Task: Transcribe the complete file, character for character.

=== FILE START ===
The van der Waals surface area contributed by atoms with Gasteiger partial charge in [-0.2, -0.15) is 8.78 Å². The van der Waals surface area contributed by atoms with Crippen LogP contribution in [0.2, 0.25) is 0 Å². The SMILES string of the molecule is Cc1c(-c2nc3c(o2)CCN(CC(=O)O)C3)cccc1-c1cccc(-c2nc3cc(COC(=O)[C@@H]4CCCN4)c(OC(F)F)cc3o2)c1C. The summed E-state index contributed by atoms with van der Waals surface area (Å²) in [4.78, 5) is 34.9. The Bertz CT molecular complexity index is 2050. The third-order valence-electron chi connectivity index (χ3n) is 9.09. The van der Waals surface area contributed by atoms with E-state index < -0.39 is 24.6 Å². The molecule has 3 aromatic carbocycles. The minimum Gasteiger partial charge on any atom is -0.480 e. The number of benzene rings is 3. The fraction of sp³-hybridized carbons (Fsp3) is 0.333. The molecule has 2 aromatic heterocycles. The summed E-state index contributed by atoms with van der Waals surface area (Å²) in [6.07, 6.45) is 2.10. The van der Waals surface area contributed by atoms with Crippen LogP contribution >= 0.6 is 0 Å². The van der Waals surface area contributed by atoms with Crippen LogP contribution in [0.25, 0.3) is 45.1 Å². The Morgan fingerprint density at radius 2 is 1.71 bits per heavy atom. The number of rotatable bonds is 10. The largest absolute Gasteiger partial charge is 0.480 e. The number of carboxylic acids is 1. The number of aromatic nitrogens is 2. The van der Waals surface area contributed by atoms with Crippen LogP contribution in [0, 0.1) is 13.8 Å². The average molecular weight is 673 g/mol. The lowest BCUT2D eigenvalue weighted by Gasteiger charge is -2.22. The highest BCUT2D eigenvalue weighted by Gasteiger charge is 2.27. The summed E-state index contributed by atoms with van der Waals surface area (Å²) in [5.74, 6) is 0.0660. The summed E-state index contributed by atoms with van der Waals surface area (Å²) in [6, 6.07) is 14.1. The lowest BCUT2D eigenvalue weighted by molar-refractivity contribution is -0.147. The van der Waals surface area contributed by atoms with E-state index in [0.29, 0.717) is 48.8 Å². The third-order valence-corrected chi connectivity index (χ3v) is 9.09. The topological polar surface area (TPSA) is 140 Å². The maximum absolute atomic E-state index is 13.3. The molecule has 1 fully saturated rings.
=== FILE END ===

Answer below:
The van der Waals surface area contributed by atoms with Gasteiger partial charge in [-0.2, -0.15) is 8.78 Å². The van der Waals surface area contributed by atoms with Crippen LogP contribution in [0.2, 0.25) is 0 Å². The SMILES string of the molecule is Cc1c(-c2nc3c(o2)CCN(CC(=O)O)C3)cccc1-c1cccc(-c2nc3cc(COC(=O)[C@@H]4CCCN4)c(OC(F)F)cc3o2)c1C. The summed E-state index contributed by atoms with van der Waals surface area (Å²) in [4.78, 5) is 34.9. The Bertz CT molecular complexity index is 2050. The third-order valence-electron chi connectivity index (χ3n) is 9.09. The van der Waals surface area contributed by atoms with E-state index < -0.39 is 24.6 Å². The molecule has 3 aromatic carbocycles. The minimum Gasteiger partial charge on any atom is -0.480 e. The number of benzene rings is 3. The fraction of sp³-hybridized carbons (Fsp3) is 0.333. The molecule has 2 aromatic heterocycles. The summed E-state index contributed by atoms with van der Waals surface area (Å²) in [6.07, 6.45) is 2.10. The van der Waals surface area contributed by atoms with Crippen LogP contribution >= 0.6 is 0 Å². The van der Waals surface area contributed by atoms with Crippen LogP contribution in [0.25, 0.3) is 45.1 Å². The Morgan fingerprint density at radius 2 is 1.71 bits per heavy atom. The number of rotatable bonds is 10. The largest absolute Gasteiger partial charge is 0.480 e. The number of carboxylic acids is 1. The number of aromatic nitrogens is 2. The van der Waals surface area contributed by atoms with Crippen LogP contribution in [0, 0.1) is 13.8 Å². The average molecular weight is 673 g/mol. The lowest BCUT2D eigenvalue weighted by Gasteiger charge is -2.22. The highest BCUT2D eigenvalue weighted by Gasteiger charge is 2.27. The summed E-state index contributed by atoms with van der Waals surface area (Å²) in [5.74, 6) is 0.0660. The summed E-state index contributed by atoms with van der Waals surface area (Å²) in [6, 6.07) is 14.1. The lowest BCUT2D eigenvalue weighted by molar-refractivity contribution is -0.147. The van der Waals surface area contributed by atoms with E-state index in [0.29, 0.717) is 48.8 Å². The third-order valence-corrected chi connectivity index (χ3v) is 9.09. The topological polar surface area (TPSA) is 140 Å². The maximum absolute atomic E-state index is 13.3. The molecule has 1 fully saturated rings.